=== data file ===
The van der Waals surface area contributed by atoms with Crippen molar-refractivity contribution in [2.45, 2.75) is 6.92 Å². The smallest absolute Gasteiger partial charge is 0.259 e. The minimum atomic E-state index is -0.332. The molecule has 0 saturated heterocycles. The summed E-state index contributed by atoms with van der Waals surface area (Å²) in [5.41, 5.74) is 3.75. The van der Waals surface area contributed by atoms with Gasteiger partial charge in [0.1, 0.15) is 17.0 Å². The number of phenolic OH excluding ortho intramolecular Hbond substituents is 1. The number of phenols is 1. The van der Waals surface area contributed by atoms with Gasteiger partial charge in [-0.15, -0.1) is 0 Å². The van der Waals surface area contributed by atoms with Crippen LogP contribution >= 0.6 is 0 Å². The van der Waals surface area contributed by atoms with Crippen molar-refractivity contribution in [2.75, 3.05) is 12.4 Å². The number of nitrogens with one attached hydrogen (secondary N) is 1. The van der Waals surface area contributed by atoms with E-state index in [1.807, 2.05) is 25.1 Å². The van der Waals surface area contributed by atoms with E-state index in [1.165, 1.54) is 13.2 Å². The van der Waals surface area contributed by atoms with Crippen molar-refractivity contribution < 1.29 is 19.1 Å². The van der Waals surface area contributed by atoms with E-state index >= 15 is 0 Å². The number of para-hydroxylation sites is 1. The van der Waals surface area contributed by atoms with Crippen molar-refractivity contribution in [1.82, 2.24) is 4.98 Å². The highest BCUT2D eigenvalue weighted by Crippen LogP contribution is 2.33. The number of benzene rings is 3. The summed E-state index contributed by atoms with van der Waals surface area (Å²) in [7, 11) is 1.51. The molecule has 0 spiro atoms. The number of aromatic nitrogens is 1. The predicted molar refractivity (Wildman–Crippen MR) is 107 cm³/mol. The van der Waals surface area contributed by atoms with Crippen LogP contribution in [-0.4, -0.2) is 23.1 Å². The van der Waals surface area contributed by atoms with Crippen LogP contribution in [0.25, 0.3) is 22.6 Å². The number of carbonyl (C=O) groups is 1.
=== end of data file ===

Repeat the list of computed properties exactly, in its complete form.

The van der Waals surface area contributed by atoms with Crippen molar-refractivity contribution in [2.45, 2.75) is 6.92 Å². The smallest absolute Gasteiger partial charge is 0.259 e. The minimum atomic E-state index is -0.332. The molecule has 0 saturated heterocycles. The summed E-state index contributed by atoms with van der Waals surface area (Å²) in [5.41, 5.74) is 3.75. The van der Waals surface area contributed by atoms with Gasteiger partial charge in [0.1, 0.15) is 17.0 Å². The number of phenolic OH excluding ortho intramolecular Hbond substituents is 1. The number of phenols is 1. The van der Waals surface area contributed by atoms with Gasteiger partial charge in [-0.15, -0.1) is 0 Å². The van der Waals surface area contributed by atoms with Crippen LogP contribution >= 0.6 is 0 Å². The van der Waals surface area contributed by atoms with Crippen molar-refractivity contribution in [2.75, 3.05) is 12.4 Å². The number of nitrogens with one attached hydrogen (secondary N) is 1. The van der Waals surface area contributed by atoms with E-state index in [1.807, 2.05) is 25.1 Å². The van der Waals surface area contributed by atoms with E-state index in [1.165, 1.54) is 13.2 Å². The van der Waals surface area contributed by atoms with Crippen molar-refractivity contribution < 1.29 is 19.1 Å². The van der Waals surface area contributed by atoms with E-state index >= 15 is 0 Å². The number of para-hydroxylation sites is 1. The van der Waals surface area contributed by atoms with Crippen molar-refractivity contribution in [1.82, 2.24) is 4.98 Å². The highest BCUT2D eigenvalue weighted by Crippen LogP contribution is 2.33. The number of benzene rings is 3. The summed E-state index contributed by atoms with van der Waals surface area (Å²) in [7, 11) is 1.51. The molecule has 0 spiro atoms. The number of aromatic nitrogens is 1. The predicted molar refractivity (Wildman–Crippen MR) is 107 cm³/mol. The van der Waals surface area contributed by atoms with Crippen LogP contribution in [-0.4, -0.2) is 23.1 Å². The van der Waals surface area contributed by atoms with Crippen LogP contribution in [0.25, 0.3) is 22.6 Å². The number of carbonyl (C=O) groups is 1.